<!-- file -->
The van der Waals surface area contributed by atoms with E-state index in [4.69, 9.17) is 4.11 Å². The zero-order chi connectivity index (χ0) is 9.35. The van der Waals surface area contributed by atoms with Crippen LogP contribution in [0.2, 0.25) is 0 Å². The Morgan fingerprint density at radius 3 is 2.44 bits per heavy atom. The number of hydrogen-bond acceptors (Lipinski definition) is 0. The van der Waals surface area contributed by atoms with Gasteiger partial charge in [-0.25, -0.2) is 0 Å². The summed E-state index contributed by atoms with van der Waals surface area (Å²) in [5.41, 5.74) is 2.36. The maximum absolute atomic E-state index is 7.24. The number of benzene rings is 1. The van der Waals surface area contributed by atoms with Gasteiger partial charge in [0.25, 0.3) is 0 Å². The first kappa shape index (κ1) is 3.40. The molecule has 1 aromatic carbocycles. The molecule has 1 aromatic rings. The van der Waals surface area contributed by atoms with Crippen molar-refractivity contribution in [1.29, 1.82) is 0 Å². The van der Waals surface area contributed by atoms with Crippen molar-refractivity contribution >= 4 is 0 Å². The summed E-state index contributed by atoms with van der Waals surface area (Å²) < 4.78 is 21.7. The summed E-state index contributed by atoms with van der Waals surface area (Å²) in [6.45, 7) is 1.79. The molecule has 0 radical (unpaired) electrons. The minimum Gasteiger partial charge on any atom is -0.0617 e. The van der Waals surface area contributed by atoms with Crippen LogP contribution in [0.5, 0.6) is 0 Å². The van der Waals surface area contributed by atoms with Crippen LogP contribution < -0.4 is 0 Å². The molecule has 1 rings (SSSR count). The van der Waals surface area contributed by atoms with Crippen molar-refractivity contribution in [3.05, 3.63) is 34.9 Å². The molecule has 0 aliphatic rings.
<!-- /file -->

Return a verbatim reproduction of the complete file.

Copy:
The van der Waals surface area contributed by atoms with E-state index in [4.69, 9.17) is 4.11 Å². The zero-order chi connectivity index (χ0) is 9.35. The van der Waals surface area contributed by atoms with Crippen LogP contribution in [0.2, 0.25) is 0 Å². The Morgan fingerprint density at radius 3 is 2.44 bits per heavy atom. The number of hydrogen-bond acceptors (Lipinski definition) is 0. The van der Waals surface area contributed by atoms with Gasteiger partial charge in [-0.25, -0.2) is 0 Å². The summed E-state index contributed by atoms with van der Waals surface area (Å²) in [5.41, 5.74) is 2.36. The maximum absolute atomic E-state index is 7.24. The number of benzene rings is 1. The van der Waals surface area contributed by atoms with Gasteiger partial charge in [0.25, 0.3) is 0 Å². The first kappa shape index (κ1) is 3.40. The molecule has 1 aromatic carbocycles. The molecule has 1 aromatic rings. The van der Waals surface area contributed by atoms with Crippen molar-refractivity contribution in [1.29, 1.82) is 0 Å². The van der Waals surface area contributed by atoms with Crippen molar-refractivity contribution >= 4 is 0 Å². The summed E-state index contributed by atoms with van der Waals surface area (Å²) < 4.78 is 21.7. The summed E-state index contributed by atoms with van der Waals surface area (Å²) in [6.45, 7) is 1.79. The molecule has 0 radical (unpaired) electrons. The minimum Gasteiger partial charge on any atom is -0.0617 e. The van der Waals surface area contributed by atoms with Crippen LogP contribution in [0.5, 0.6) is 0 Å². The van der Waals surface area contributed by atoms with Crippen LogP contribution < -0.4 is 0 Å². The molecule has 1 rings (SSSR count). The van der Waals surface area contributed by atoms with Crippen molar-refractivity contribution in [3.05, 3.63) is 34.9 Å². The molecule has 0 aliphatic rings.